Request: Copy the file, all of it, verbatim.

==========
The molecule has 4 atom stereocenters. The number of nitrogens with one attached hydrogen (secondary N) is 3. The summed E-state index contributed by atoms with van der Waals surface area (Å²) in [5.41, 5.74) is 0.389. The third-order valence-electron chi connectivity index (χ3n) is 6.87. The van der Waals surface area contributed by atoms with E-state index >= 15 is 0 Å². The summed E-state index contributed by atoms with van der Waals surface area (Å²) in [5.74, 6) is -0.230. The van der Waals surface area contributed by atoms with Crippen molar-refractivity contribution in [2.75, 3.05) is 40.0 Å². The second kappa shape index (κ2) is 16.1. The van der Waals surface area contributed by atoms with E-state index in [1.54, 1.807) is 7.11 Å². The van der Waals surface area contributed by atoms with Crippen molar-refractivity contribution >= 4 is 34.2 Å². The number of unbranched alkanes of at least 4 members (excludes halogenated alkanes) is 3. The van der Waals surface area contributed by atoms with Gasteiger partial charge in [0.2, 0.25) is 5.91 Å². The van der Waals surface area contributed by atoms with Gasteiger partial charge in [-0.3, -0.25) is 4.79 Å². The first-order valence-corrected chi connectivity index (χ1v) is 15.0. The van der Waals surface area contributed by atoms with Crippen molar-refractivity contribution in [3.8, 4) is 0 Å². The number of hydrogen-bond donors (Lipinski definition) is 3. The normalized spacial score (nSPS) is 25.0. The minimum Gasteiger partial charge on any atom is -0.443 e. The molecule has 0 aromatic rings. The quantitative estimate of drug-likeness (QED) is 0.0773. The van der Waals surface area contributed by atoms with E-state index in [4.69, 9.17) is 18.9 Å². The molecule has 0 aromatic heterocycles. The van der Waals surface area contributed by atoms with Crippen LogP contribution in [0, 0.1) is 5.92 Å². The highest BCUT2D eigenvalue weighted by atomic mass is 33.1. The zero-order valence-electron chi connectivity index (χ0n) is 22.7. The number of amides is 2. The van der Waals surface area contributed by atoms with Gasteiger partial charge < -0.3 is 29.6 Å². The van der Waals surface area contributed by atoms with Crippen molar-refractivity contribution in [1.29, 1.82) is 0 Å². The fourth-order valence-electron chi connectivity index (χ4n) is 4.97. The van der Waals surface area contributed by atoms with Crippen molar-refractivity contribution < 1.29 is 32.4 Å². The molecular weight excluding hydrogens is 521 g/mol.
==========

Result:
The molecule has 4 atom stereocenters. The number of nitrogens with one attached hydrogen (secondary N) is 3. The summed E-state index contributed by atoms with van der Waals surface area (Å²) in [5.41, 5.74) is 0.389. The third-order valence-electron chi connectivity index (χ3n) is 6.87. The van der Waals surface area contributed by atoms with E-state index >= 15 is 0 Å². The summed E-state index contributed by atoms with van der Waals surface area (Å²) in [5.74, 6) is -0.230. The van der Waals surface area contributed by atoms with Crippen molar-refractivity contribution in [2.75, 3.05) is 40.0 Å². The second kappa shape index (κ2) is 16.1. The van der Waals surface area contributed by atoms with E-state index in [1.54, 1.807) is 7.11 Å². The van der Waals surface area contributed by atoms with Crippen molar-refractivity contribution >= 4 is 34.2 Å². The number of unbranched alkanes of at least 4 members (excludes halogenated alkanes) is 3. The van der Waals surface area contributed by atoms with Gasteiger partial charge in [0.2, 0.25) is 5.91 Å². The van der Waals surface area contributed by atoms with Gasteiger partial charge in [-0.3, -0.25) is 4.79 Å². The first-order valence-corrected chi connectivity index (χ1v) is 15.0. The van der Waals surface area contributed by atoms with Crippen molar-refractivity contribution in [3.8, 4) is 0 Å². The number of hydrogen-bond donors (Lipinski definition) is 3. The normalized spacial score (nSPS) is 25.0. The minimum Gasteiger partial charge on any atom is -0.443 e. The molecule has 0 aromatic rings. The quantitative estimate of drug-likeness (QED) is 0.0773. The van der Waals surface area contributed by atoms with E-state index in [4.69, 9.17) is 18.9 Å². The molecule has 0 aromatic heterocycles. The van der Waals surface area contributed by atoms with Crippen LogP contribution in [0, 0.1) is 5.92 Å². The highest BCUT2D eigenvalue weighted by atomic mass is 33.1. The zero-order valence-electron chi connectivity index (χ0n) is 22.7. The number of amides is 2. The van der Waals surface area contributed by atoms with Gasteiger partial charge < -0.3 is 29.6 Å². The van der Waals surface area contributed by atoms with Crippen molar-refractivity contribution in [1.29, 1.82) is 0 Å². The fourth-order valence-electron chi connectivity index (χ4n) is 4.97. The van der Waals surface area contributed by atoms with Crippen molar-refractivity contribution < 1.29 is 32.4 Å². The molecular weight excluding hydrogens is 521 g/mol.